US05683662 1976-05-06 1976-05-06 Apparatus method for welding tank sections Expired - Lifetime US4081651A (en)

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Cited By (11)

* Cited by examiner, † Cited by third party
Publication number Priority date Publication date Assignee Title
US4229641A (en) * 1977-09-01 1980-10-21 Shin Meiwa Industry Co., Ltd. Automatic welding apparatus
US4500764A (en) * 1982-11-04 1985-02-19 Veb Gaskombinat Schwarze Pumpe Device for internal welding of pipes or the like
US5013880A (en) * 1988-11-24 1991-05-07 Dipl.-Ing. Paul Schmidt Process for welding a follower pipe to a buried pipe string
US5483039A (en) * 1995-01-19 1996-01-09 Martin Marietta Corp. Cyclically controlled welding purge chamber
US20100320174A1 (en) * 2009-06-17 2010-12-23 Hybinette Carl S Hybrid laser arc welding system and method for railroad tank car fabrication
US8123104B1 (en) * 2010-04-06 2012-02-28 United Launch Alliance, Llc Friction welding apparatus, system and method
US8132708B1 (en) 2010-04-06 2012-03-13 United Launch Alliance, Llc Friction stir welding apparatus, system and method
US8141764B1 (en) * 2010-04-06 2012-03-27 United Launch Alliance, Llc Friction stir welding apparatus, system and method
CN102554548A (en) * 2012-02-17 2012-07-11 无锡华联精工机械有限公司 Special-shaped pipe supporting auxiliary device
US20120187096A1 (en) * 2009-04-08 2012-07-26 V & M Deutschland Gmbh Method and device for connecting the ends of steel tubes by means of orbital welding using a hybrid technique
US20160067817A1 (en) * 2014-04-21 2016-03-10 The Boeing Company Clamping method and apparatus

Citations (1)

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Publication number Priority date Publication date Assignee Title
US3361319A (en) * 1963-12-27 1968-01-02 Yawata Iron & Steel Co Apparatus for making hollow tubes of metal plates cut in advance

Patent Citations (1)

* Cited by examiner, † Cited by third party
Publication number Priority date Publication date Assignee Title
US3361319A (en) * 1963-12-27 1968-01-02 Yawata Iron & Steel Co Apparatus for making hollow tubes of metal plates cut in advance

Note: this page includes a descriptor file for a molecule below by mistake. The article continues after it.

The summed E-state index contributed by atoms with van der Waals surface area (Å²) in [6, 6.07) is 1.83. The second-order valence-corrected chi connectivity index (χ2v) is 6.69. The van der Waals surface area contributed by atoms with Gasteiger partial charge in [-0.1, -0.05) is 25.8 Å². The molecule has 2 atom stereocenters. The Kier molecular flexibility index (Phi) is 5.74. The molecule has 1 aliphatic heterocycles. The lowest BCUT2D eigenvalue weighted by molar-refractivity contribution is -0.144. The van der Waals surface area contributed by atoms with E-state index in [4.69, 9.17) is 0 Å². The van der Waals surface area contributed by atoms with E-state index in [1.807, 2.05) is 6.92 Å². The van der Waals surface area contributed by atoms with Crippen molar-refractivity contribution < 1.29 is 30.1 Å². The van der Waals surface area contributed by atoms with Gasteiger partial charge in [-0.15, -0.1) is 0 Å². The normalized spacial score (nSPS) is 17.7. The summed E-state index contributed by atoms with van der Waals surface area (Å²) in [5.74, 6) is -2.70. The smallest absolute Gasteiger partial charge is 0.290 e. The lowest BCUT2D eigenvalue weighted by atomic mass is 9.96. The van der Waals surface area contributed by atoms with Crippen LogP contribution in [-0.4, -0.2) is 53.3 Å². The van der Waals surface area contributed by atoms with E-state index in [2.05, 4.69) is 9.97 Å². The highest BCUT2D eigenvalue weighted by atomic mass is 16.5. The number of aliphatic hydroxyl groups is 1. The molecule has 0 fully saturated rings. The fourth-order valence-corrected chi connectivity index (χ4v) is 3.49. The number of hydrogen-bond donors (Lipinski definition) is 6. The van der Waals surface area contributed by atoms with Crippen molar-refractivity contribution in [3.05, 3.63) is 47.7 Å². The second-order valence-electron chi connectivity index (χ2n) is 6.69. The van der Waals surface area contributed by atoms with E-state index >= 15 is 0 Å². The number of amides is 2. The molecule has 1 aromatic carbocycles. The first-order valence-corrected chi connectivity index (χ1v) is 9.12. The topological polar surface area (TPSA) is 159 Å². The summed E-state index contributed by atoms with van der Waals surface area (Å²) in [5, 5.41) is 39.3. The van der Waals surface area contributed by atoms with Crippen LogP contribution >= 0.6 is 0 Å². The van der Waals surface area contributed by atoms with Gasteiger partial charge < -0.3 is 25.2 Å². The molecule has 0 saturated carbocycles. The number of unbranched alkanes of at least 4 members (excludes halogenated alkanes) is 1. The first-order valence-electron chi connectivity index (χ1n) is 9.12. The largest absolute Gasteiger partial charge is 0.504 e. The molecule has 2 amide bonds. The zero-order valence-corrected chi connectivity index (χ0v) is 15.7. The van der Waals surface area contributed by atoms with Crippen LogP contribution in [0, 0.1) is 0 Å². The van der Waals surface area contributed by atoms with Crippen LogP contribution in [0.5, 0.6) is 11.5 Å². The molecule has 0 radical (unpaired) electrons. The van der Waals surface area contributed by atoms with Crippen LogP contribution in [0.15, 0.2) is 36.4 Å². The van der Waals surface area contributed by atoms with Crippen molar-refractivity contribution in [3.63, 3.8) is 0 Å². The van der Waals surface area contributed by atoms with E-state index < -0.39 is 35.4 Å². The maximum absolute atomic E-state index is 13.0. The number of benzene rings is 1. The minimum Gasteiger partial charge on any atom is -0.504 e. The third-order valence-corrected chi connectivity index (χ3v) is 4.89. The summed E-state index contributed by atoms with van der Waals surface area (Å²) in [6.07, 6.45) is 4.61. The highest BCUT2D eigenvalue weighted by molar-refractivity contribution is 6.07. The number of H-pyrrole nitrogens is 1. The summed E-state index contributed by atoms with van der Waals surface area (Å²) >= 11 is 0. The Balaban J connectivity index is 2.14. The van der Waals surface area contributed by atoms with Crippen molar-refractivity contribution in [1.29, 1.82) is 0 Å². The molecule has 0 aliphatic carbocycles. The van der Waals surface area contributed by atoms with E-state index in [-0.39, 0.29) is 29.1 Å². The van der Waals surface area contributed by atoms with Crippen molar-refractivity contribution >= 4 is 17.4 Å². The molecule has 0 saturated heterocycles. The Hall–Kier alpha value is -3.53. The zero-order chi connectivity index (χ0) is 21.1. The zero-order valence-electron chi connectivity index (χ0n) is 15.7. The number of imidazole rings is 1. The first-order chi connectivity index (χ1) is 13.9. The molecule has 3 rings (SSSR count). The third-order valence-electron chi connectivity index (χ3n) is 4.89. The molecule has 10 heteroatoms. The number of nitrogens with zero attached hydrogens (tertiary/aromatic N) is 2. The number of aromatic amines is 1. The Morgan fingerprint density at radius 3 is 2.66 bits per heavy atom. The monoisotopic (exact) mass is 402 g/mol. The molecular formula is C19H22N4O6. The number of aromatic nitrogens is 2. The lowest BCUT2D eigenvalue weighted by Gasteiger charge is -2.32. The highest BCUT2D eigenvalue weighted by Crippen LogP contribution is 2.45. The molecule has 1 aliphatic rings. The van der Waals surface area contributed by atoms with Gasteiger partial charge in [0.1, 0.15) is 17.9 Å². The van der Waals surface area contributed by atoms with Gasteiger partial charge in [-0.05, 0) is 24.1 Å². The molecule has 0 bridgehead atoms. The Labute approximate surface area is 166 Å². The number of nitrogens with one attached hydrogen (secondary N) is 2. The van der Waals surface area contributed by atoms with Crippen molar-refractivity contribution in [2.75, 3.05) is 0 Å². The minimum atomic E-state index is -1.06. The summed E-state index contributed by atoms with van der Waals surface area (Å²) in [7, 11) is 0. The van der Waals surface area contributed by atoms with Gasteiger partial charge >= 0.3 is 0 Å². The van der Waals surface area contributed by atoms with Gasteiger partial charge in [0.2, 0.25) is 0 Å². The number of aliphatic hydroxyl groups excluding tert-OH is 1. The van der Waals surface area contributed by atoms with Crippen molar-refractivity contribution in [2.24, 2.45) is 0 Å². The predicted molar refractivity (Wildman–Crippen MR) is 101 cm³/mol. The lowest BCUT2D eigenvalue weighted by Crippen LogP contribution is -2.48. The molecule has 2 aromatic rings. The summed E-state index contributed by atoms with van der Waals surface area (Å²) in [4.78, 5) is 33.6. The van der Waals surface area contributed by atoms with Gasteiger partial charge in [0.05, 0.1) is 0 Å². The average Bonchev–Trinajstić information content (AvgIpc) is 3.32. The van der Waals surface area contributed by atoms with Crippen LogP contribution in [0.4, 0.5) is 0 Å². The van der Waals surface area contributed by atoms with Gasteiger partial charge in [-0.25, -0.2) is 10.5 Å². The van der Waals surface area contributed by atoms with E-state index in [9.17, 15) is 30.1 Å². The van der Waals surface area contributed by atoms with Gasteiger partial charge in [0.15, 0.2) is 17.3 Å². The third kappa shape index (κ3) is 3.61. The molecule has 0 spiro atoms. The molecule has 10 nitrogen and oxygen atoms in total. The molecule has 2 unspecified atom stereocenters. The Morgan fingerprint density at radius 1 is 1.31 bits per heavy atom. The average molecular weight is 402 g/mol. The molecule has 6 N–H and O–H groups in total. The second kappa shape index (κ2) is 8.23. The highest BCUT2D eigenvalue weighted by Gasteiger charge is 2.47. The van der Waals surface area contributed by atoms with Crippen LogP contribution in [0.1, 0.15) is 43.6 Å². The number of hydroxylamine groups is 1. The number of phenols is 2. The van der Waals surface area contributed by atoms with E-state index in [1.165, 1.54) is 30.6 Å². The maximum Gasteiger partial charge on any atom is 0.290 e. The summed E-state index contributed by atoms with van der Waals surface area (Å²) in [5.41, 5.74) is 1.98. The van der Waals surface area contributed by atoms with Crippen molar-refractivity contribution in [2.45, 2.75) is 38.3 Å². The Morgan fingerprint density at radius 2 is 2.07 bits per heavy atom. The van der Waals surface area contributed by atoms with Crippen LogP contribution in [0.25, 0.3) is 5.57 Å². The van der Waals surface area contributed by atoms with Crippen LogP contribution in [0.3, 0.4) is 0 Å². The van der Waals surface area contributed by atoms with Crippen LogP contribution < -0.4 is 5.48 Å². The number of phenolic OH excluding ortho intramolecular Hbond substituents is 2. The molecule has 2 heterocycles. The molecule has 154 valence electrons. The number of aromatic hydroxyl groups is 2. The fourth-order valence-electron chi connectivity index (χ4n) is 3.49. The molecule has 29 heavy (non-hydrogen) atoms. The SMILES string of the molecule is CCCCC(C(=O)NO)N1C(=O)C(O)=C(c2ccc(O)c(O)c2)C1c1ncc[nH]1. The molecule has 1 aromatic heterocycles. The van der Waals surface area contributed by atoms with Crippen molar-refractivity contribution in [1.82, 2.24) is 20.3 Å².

Cited By (15)

* Cited by examiner, † Cited by third party
Publication number Priority date Publication date Assignee Title
US4229641A (en) * 1977-09-01 1980-10-21 Shin Meiwa Industry Co., Ltd. Automatic welding apparatus
US4500764A (en) * 1982-11-04 1985-02-19 Veb Gaskombinat Schwarze Pumpe Device for internal welding of pipes or the like
US5013880A (en) * 1988-11-24 1991-05-07 Dipl.-Ing. Paul Schmidt Process for welding a follower pipe to a buried pipe string
US5483039A (en) * 1995-01-19 1996-01-09 Martin Marietta Corp. Cyclically controlled welding purge chamber
US20120187096A1 (en) * 2009-04-08 2012-07-26 V & M Deutschland Gmbh Method and device for connecting the ends of steel tubes by means of orbital welding using a hybrid technique
US20100320174A1 (en) * 2009-06-17 2010-12-23 Hybinette Carl S Hybrid laser arc welding system and method for railroad tank car fabrication
WO2010148193A1 (en) * 2009-06-17 2010-12-23 Union Tank Car Company Hybrid laser arc welding system and method for railcar tank car fabrication
US8324527B2 (en) 2009-06-17 2012-12-04 Union Tank Car Company Hybrid laser arc welding system and method for railroad tank car fabrication
US8132708B1 (en) 2010-04-06 2012-03-13 United Launch Alliance, Llc Friction stir welding apparatus, system and method
US8348136B1 (en) 2010-04-06 2013-01-08 United Launch Alliance, Llc Friction stir welding apparatus, system and method
US8141764B1 (en) * 2010-04-06 2012-03-27 United Launch Alliance, Llc Friction stir welding apparatus, system and method
US8123104B1 (en) * 2010-04-06 2012-02-28 United Launch Alliance, Llc Friction welding apparatus, system and method
CN102554548A (en) * 2012-02-17 2012-07-11 无锡华联精工机械有限公司 Special-shaped pipe supporting auxiliary device
US20160067817A1 (en) * 2014-04-21 2016-03-10 The Boeing Company Clamping method and apparatus
US9687935B2 (en) * 2014-04-21 2017-06-27 The Boeing Company Clamping method and apparatus